Chicos

chicos in a bowl

About

Pronounced [chee-KOHs] this kiln dried corn is a specialty of the northern part of the Southwest. The word "chico" in Spanish means little boy. These little corn kernels are used in a variety of dishes including beans (frijoles) and chicos and as well as preparations with pork and chiles.

History And Lore

Blue Corn Production and Marketing in New Mexico
Guide H-226. George W. Dickerson, Extension Horticulture Specialist

"Chicos are corn in the soft dough stage that has been steamed in the husk and dried. Traditionally, a pit was dug in the ground and the soil heated by burning wood in it for 1 to 2 days. The fire is removed an green ears in the husks are then placed in the pit and covered with soil.. the partially roasted ears are removed, the husks stripped back, and the ears tied together in pairs and hung out to dry. The kernels were roasted to kill the grains, and to help them dry faster to preserve their food value. Chicos are generally cooked with chile and green onions, or in stews".

Buy And Store

Chicos can be difficult to find outside of the Southwest.  Normally they are available at specialty food shops. Dried corn should be stored in a cool, dry location such as your pantry. You can place the corn in large jars with tight fitting lids. The corn can be stored for several months.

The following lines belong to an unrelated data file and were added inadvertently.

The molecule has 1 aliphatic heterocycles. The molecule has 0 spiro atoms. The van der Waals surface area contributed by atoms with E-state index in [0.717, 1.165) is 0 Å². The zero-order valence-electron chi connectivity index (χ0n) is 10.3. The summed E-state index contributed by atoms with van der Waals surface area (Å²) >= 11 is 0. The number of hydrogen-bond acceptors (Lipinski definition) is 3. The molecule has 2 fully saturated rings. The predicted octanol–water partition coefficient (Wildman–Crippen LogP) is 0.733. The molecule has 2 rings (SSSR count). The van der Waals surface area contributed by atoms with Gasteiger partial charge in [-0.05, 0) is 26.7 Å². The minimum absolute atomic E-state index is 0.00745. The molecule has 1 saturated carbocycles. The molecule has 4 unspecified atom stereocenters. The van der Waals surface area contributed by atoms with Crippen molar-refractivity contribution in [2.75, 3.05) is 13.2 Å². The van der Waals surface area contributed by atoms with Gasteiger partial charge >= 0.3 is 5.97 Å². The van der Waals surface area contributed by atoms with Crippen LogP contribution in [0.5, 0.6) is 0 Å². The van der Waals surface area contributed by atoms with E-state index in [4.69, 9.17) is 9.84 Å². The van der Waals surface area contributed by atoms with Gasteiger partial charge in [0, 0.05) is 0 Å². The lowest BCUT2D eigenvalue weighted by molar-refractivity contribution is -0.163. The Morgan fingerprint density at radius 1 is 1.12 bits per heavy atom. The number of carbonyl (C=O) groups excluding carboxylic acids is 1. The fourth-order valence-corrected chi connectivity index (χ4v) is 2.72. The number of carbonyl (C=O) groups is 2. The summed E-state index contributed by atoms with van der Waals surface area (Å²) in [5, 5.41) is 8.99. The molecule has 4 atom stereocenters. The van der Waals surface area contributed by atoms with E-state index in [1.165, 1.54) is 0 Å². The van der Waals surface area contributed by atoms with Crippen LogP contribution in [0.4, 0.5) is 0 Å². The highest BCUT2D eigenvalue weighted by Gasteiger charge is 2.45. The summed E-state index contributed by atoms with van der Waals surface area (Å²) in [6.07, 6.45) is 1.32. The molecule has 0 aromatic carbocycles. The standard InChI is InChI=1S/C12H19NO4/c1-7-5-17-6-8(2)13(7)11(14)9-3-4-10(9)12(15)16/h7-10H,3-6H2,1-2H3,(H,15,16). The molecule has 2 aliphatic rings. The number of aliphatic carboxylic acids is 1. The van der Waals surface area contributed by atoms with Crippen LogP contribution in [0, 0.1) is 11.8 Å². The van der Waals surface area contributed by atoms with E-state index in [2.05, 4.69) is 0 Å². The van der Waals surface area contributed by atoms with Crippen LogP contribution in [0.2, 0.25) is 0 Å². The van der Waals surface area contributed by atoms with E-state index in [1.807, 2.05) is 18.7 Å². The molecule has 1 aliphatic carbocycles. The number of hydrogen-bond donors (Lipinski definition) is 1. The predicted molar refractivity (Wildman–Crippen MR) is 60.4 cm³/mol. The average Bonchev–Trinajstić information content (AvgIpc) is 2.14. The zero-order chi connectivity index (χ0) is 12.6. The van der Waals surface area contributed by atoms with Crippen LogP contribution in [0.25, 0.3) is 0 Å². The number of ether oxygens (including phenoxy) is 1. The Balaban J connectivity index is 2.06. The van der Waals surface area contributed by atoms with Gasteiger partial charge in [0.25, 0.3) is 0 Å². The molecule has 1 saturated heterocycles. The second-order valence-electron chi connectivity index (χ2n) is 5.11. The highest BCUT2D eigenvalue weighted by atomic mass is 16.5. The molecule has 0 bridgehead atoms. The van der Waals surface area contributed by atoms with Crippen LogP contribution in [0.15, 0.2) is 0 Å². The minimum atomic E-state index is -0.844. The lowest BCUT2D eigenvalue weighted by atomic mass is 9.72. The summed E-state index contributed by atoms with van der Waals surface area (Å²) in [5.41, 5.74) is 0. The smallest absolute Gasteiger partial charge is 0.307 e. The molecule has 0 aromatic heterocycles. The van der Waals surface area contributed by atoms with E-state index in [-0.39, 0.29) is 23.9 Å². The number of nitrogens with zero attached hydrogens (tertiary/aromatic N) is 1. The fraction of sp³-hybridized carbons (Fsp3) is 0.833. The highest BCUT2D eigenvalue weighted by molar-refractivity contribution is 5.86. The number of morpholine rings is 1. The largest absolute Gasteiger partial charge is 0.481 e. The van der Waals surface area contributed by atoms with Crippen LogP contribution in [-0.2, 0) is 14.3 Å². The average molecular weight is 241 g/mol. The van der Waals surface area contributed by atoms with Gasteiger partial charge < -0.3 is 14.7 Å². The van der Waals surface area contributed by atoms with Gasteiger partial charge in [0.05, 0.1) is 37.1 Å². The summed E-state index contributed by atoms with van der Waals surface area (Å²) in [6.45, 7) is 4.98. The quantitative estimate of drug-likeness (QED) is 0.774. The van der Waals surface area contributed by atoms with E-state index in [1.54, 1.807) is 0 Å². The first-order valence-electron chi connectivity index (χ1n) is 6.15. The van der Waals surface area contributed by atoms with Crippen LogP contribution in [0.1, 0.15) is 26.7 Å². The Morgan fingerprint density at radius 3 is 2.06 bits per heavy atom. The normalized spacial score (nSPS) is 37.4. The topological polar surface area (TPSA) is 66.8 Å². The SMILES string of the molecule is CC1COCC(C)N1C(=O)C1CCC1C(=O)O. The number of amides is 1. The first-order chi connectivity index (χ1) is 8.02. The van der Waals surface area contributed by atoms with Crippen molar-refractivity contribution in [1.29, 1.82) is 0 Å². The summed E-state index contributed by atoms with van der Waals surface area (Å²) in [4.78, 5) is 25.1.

Buy Chicos At GourmetSleuth

chicos

Featured Recipes

Chicos con Frijoles

  • 1 cup chicos
  • 4 cups pinto beans
  • 2-1/2 quarts hot water
  • ¼ lb. salt pork (cubed)
Wash chicos and beans until clean, put into a large pot with water. Bring to a boil, add salt pork. Simmer slowly for about 3-4 hours or until beans are tender, stirring occasionally and adding water when needed. Salt to taste. Serves 8.

Bone Stew (Posole)

Recipe by Coleen Montoya

  • 7 pounds bones with meat (pork ribs, neck bones and ox tails
  • 2 cups blended dry red chiles, stemmed and seeded
  • 1 cup dried roasted corn (chicos)
In a large pot put bones, chile and corn. Cover with water to the top of the pot. Bring to a boil, reduce heat to medium and cook for 3 hours. Keep adding liquid as it evaporates to keep the bones covered.
author

Barbara Bowman graduated with degree in Foods and Nutrition from San Jose State University. As CEO of GourmetSleuth.com she spends most waking hours writing, cooking, eating, gardening and traveling.